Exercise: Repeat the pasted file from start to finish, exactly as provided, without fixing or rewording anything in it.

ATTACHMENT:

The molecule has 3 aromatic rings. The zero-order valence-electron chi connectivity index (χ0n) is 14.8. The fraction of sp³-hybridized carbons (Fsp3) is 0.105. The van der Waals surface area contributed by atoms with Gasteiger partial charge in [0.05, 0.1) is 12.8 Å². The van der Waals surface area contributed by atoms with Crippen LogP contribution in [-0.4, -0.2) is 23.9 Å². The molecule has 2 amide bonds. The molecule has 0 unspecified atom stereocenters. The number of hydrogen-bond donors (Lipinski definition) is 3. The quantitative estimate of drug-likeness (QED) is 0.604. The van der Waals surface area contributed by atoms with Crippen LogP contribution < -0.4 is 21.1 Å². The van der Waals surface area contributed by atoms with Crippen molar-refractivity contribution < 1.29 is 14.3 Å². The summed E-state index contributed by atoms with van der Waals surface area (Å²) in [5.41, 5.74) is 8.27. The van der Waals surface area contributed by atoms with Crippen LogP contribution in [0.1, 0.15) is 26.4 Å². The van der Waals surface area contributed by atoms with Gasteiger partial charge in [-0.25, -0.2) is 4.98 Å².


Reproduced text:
The molecule has 3 aromatic rings. The zero-order valence-electron chi connectivity index (χ0n) is 14.8. The fraction of sp³-hybridized carbons (Fsp3) is 0.105. The van der Waals surface area contributed by atoms with Gasteiger partial charge in [0.05, 0.1) is 12.8 Å². The van der Waals surface area contributed by atoms with Crippen LogP contribution in [-0.4, -0.2) is 23.9 Å². The molecule has 2 amide bonds. The molecule has 0 unspecified atom stereocenters. The number of hydrogen-bond donors (Lipinski definition) is 3. The quantitative estimate of drug-likeness (QED) is 0.604. The van der Waals surface area contributed by atoms with Crippen LogP contribution < -0.4 is 21.1 Å². The van der Waals surface area contributed by atoms with Crippen molar-refractivity contribution < 1.29 is 14.3 Å². The summed E-state index contributed by atoms with van der Waals surface area (Å²) in [5.41, 5.74) is 8.27. The van der Waals surface area contributed by atoms with Crippen LogP contribution in [0.1, 0.15) is 26.4 Å². The van der Waals surface area contributed by atoms with Gasteiger partial charge in [-0.25, -0.2) is 4.98 Å².